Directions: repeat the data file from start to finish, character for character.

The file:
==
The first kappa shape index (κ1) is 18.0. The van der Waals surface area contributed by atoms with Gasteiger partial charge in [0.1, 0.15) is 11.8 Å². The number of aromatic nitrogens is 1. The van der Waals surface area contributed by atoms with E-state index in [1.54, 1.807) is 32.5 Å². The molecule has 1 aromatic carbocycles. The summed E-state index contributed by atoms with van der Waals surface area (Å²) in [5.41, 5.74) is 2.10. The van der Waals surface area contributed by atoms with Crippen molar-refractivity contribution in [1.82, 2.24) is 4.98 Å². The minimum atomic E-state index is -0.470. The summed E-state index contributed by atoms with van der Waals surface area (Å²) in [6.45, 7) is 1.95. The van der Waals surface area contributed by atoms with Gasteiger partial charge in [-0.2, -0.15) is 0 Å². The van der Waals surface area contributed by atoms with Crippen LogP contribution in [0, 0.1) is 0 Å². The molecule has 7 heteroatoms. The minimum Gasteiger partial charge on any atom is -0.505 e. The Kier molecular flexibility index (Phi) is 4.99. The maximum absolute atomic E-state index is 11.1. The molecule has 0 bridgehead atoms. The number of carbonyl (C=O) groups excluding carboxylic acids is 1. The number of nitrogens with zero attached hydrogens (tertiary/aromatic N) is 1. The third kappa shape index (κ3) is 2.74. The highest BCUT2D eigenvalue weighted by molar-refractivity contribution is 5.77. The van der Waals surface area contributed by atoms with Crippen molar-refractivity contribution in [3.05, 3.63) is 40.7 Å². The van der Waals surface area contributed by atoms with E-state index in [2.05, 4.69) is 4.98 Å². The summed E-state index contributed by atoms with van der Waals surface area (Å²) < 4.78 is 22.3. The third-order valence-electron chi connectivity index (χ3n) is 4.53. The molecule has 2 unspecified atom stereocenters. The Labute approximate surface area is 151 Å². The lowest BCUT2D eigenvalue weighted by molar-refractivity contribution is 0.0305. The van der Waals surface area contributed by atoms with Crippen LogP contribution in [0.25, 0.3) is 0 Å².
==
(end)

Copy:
The first kappa shape index (κ1) is 18.0. The van der Waals surface area contributed by atoms with Gasteiger partial charge in [0.1, 0.15) is 11.8 Å². The number of aromatic nitrogens is 1. The van der Waals surface area contributed by atoms with E-state index in [1.54, 1.807) is 32.5 Å². The molecule has 1 aromatic carbocycles. The summed E-state index contributed by atoms with van der Waals surface area (Å²) in [5.41, 5.74) is 2.10. The van der Waals surface area contributed by atoms with Crippen molar-refractivity contribution in [1.82, 2.24) is 4.98 Å². The minimum atomic E-state index is -0.470. The summed E-state index contributed by atoms with van der Waals surface area (Å²) in [6.45, 7) is 1.95. The van der Waals surface area contributed by atoms with Gasteiger partial charge in [-0.2, -0.15) is 0 Å². The van der Waals surface area contributed by atoms with Crippen LogP contribution in [0, 0.1) is 0 Å². The molecule has 7 heteroatoms. The minimum Gasteiger partial charge on any atom is -0.505 e. The Kier molecular flexibility index (Phi) is 4.99. The maximum absolute atomic E-state index is 11.1. The molecule has 0 bridgehead atoms. The number of carbonyl (C=O) groups excluding carboxylic acids is 1. The number of nitrogens with zero attached hydrogens (tertiary/aromatic N) is 1. The third kappa shape index (κ3) is 2.74. The highest BCUT2D eigenvalue weighted by molar-refractivity contribution is 5.77. The van der Waals surface area contributed by atoms with Crippen molar-refractivity contribution in [3.05, 3.63) is 40.7 Å². The van der Waals surface area contributed by atoms with E-state index in [2.05, 4.69) is 4.98 Å². The summed E-state index contributed by atoms with van der Waals surface area (Å²) < 4.78 is 22.3. The third-order valence-electron chi connectivity index (χ3n) is 4.53. The molecule has 2 unspecified atom stereocenters. The Labute approximate surface area is 151 Å². The lowest BCUT2D eigenvalue weighted by molar-refractivity contribution is 0.0305. The van der Waals surface area contributed by atoms with Crippen LogP contribution in [0.25, 0.3) is 0 Å².